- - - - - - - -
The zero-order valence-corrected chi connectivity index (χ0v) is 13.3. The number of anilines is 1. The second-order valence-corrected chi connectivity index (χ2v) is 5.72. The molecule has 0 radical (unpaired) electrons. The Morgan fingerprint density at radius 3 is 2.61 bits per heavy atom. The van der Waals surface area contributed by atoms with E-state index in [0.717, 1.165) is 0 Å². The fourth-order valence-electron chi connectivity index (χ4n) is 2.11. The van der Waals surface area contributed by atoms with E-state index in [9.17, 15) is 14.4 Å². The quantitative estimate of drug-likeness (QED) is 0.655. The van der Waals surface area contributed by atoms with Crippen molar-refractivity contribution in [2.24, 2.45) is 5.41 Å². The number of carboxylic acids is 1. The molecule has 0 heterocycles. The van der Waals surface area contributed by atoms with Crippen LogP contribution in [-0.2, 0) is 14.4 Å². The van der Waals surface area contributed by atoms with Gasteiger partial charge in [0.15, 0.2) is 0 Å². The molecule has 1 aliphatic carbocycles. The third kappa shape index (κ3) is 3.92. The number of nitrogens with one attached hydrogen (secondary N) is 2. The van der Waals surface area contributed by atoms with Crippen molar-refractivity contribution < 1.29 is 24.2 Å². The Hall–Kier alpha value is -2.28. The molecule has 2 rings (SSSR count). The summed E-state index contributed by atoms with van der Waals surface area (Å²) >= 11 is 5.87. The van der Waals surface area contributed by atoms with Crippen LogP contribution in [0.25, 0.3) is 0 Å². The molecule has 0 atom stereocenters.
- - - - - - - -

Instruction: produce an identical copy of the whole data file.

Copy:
The zero-order valence-corrected chi connectivity index (χ0v) is 13.3. The number of anilines is 1. The second-order valence-corrected chi connectivity index (χ2v) is 5.72. The molecule has 0 radical (unpaired) electrons. The Morgan fingerprint density at radius 3 is 2.61 bits per heavy atom. The van der Waals surface area contributed by atoms with E-state index in [0.717, 1.165) is 0 Å². The fourth-order valence-electron chi connectivity index (χ4n) is 2.11. The van der Waals surface area contributed by atoms with E-state index in [9.17, 15) is 14.4 Å². The quantitative estimate of drug-likeness (QED) is 0.655. The van der Waals surface area contributed by atoms with Crippen molar-refractivity contribution in [2.24, 2.45) is 5.41 Å². The number of carboxylic acids is 1. The molecule has 0 heterocycles. The van der Waals surface area contributed by atoms with Crippen LogP contribution in [-0.2, 0) is 14.4 Å². The van der Waals surface area contributed by atoms with Gasteiger partial charge in [0.15, 0.2) is 0 Å². The molecule has 1 aliphatic carbocycles. The third kappa shape index (κ3) is 3.92. The number of nitrogens with one attached hydrogen (secondary N) is 2. The van der Waals surface area contributed by atoms with Crippen molar-refractivity contribution < 1.29 is 24.2 Å². The Hall–Kier alpha value is -2.28. The molecule has 2 rings (SSSR count). The summed E-state index contributed by atoms with van der Waals surface area (Å²) >= 11 is 5.87. The van der Waals surface area contributed by atoms with Crippen LogP contribution in [0.25, 0.3) is 0 Å². The molecule has 0 atom stereocenters.